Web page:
2. I expect that Biden will succeed in reviving the JCPOA. In that case I would not expect any particular action by Israel. The JCPOA has extensive inspection protocols, the results of which will clearly be shared with Israel. Provided the agreement is adhered to, Israel won’t take any military action.

    Israel’s concerns will arise at the end of the agreement when Iran is no longer bound by the JCPOA. The western nations will expect an extension of the JCPOA, since it is predicated on Iran remaining bound by the NPT. It is an obligation of the NPT that Iran can not legally acquire nuclear weapons.

    In my view Trump’s action of unilaterally withdrawing from JCPOA simply made the whole business of dealing with Iran more difficult. Trump may have thought he could effectively overthrow the Iranian regime, in the same way the USSR collapsed. I doubt he would have succeeded even if had won in 2020 and got 4 more years to run his strategy.

    Recent Middle Eastern politics are no particular guide in that regard. Look at the resurgence of the Taliban. It seems surprising to us in the West that these corrupt Middle Eastern regimes last as long as they do. But somehow they do. Look at Syria.

    I did my PhD on the Iran United States Claims Tribunal. I thought the process of that litigation may have modified the hardline stance of the Iranians. By bringing them more into the world of modern business, and loosening the grip of the theocracy. It did not, at least not in the way we would have envisaged.

    Wayne

    June 29, 2021 at 9:12 pm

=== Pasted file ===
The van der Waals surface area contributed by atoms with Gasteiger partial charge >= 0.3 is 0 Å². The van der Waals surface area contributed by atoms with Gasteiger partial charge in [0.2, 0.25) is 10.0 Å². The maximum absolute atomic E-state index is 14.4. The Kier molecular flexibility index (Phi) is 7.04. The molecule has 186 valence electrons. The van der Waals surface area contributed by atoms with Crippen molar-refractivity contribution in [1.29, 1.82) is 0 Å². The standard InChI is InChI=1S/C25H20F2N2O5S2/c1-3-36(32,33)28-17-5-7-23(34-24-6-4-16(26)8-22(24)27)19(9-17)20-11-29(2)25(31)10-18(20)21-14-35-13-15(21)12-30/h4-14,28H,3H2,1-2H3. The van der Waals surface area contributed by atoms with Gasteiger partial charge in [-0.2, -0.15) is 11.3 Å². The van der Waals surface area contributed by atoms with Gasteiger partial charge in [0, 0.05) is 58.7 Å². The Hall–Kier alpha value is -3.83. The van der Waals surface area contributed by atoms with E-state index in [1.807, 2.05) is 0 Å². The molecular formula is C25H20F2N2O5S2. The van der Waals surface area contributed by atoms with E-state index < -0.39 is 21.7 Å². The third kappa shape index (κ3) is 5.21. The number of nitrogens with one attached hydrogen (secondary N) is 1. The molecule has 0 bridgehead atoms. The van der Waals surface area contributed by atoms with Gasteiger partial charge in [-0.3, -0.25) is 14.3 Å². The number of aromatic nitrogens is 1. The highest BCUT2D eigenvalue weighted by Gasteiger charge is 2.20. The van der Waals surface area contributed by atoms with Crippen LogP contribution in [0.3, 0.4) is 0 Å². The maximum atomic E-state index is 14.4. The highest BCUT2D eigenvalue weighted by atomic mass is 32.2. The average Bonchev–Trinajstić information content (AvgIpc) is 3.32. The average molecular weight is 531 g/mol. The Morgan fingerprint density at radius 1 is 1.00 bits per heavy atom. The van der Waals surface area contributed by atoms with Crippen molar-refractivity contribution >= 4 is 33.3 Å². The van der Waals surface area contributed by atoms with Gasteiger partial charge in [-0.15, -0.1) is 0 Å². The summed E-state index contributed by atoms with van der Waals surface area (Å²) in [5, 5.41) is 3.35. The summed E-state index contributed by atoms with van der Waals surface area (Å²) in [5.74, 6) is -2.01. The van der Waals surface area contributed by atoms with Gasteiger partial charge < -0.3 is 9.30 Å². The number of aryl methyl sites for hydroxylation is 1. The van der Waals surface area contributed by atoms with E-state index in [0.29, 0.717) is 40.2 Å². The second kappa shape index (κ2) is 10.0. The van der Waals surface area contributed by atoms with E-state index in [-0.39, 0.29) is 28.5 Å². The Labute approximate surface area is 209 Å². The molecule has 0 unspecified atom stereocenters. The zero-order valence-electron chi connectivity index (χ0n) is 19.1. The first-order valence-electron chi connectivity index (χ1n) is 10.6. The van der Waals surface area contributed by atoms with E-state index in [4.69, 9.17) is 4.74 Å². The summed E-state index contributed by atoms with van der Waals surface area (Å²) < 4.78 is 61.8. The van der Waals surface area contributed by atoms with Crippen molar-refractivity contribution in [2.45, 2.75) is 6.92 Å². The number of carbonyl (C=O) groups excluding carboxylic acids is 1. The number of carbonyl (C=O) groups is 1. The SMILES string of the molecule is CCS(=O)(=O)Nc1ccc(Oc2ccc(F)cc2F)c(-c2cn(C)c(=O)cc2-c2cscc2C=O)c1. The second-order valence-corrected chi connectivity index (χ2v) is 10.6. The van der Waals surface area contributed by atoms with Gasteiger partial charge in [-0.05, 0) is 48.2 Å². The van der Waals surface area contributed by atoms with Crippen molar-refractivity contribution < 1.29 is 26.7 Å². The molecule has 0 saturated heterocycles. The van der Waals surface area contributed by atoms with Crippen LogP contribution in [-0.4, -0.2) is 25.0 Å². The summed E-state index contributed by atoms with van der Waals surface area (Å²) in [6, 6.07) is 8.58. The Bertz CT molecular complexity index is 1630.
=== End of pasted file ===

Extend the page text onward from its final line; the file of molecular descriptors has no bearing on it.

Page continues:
• What do you think Iran should look like Wayne?

      Chicago where people get gunned down in the street on a daily basis?

      San Francisco perhaps where people live in tents on the street and grown walk about in naked public with dildos shoved in their anuses?

      You don’t think the Government taxing the fuck out of my cigarettes isn’t a petty tyranny?

      Or the mass murder of infants in the name of a woman’s right to choose isn’t a gruesome horror?

      You have got your 21st century Western middle class values and think they are the epitome of civilization but that is just an article of Faith on your part,

      You subscribe to the Global Warming religion for example and think it is good force us all to pay tithes to your nonsensical Church and because you are a member of the ruling clique we do

      Its hubris to assume your values are “right” and that those who want to organize their societies under a different set of axioms are in someway inferior

      Andrei

      June 29, 2021 at 10:14 pm

    • @Wayne